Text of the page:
Prospective home-use study on non-invasive neuromodulation therapy for essential tremor

Stuart H. Isaacson, Elizabeth Peckham, Winona Tse, Olga Waln, Christopher Way, Melita T. Petrossian, Nabila Dahodwala, Michael J. Soileau, Mark Lew, Cameron Dietiker, Nijee Luthra, Pinky Agarwal, Rohit Dhall, John Morgan, Nicole Calakos, Theresa A. Zesiewicz, Ejaz A. Shamim, Rajeev Kumar, Peter Lewitt, Holly A. ShillAdam Simmons, Fernando L. Pagan, Pravin Khemani, Jessica Tate, Brian Maddux, Lan Luo, William Ondo, Mark Hallett, Apoorva Rajagopal, Paula Chidester, Kathryn H. Rosenbluth, Scott L. Delp, Rajesh Pahwa

Research output: Contribution to journalArticle

Abstract

Highlights This prospective study is one of the largest clinical trials in essential tremor to date. Study findings suggest that individualized non-invasive neuromodulation therapy used repeatedly at home over three months results in safe and effective hand tremor reduction and improves quality of life for many essential tremor patients. Background: Two previous randomized, controlled, single-session trials demonstrated efficacy of non-invasive neuromodulation therapy targeting the median and radial nerves for reducing hand tremor. This current study evaluated efficacy and safety of the therapy over three months of repeated home use. Methods: This was a prospective, open-label, post-clearance, single-arm study with 263 patients enrolled across 26 sites. Patients were instructed to use the therapy twice daily for three months. Pre-specified co-primary endpoints were improvements on clinician-rated Tremor Research Group Essential Tremor Rating Assessment Scale (TETRAS) and patient-rated Bain & Findley Activities of Daily Living (BF-ADL) dominant hand scores. Other endpoints included improvement in the tremor power detected by an accelerometer on the therapeutic device, Clinical and Patient Global Impression scores (CGI-I, PGI-I), and Quality of Life in Essential Tremor (QUEST) survey. Results: 205 patients completed the study. The co-primary endpoints were met (p≪0.0001), with 62% (TET-RAS) and 68% (BF-ADL) of ‘severe’ or ‘moderate’ patients improving to ‘mild’ or ‘slight’. Clinicians (CGI-I) reported improvement in 68% of patients, 60% (PGI-I) of patients reported improvement, and QUEST improved (p = 0.0019). Wrist-worn accelerometer recordings before and after 21,806 therapy sessions showed that 92% of patients improved, and 54% of patients experienced ≥50% improvement in tremor power. Device-re-lated adverse events (e.g., wrist discomfort, skin irritation, pain) occurred in 18% of patients. No device-re-lated serious adverse events were reported. Discussion: This study suggests that non-invasive neuromodulation therapy used repeatedly at home over three months results in safe and effective hand tremor reduction in many essential tremor patients.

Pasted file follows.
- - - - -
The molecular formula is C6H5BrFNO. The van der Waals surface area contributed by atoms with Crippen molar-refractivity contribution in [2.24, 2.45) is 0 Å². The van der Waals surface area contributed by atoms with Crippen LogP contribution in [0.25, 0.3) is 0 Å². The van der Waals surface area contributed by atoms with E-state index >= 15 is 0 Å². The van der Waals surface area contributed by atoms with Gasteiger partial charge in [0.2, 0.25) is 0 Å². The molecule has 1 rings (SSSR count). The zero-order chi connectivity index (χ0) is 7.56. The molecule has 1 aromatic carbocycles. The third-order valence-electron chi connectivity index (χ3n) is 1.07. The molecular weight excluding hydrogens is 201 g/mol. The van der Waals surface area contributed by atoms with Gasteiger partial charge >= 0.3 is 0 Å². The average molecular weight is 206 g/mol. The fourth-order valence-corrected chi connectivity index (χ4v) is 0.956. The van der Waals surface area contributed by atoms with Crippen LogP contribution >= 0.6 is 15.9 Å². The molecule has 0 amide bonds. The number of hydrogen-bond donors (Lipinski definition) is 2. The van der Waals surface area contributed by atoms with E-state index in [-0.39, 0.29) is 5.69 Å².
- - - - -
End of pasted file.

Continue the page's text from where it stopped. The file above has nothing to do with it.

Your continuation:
Original languageEnglish (US)
Article number29
Pages (from-to)1-16
Number of pages16
JournalTremor and Other Hyperkinetic Movements
Volume10
Issue number1
DOIs
StatePublished - 2020

Keywords

  • Clinical trials
  • Neuromodulation
  • Non-invasive
  • Stimulation
  • Tremor

ASJC Scopus subject areas

  • Cardiology and Cardiovascular Medicine
  • Medicine(all)

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    Isaacson, S. H., Peckham, E., Tse, W., Waln, O., Way, C., Petrossian, M. T., Dahodwala, N., Soileau, M. J., Lew, M., Dietiker, C., Luthra, N., Agarwal, P., Dhall, R., Morgan, J., Calakos, N., Zesiewicz, T. A., Shamim, E. A., Kumar, R., Lewitt, P., ... Pahwa, R. (2020). Prospective home-use study on non-invasive neuromodulation therapy for essential tremor. Tremor and Other Hyperkinetic Movements, 10(1), 1-16. [29]. https://doi.org/10.5334/tohm.59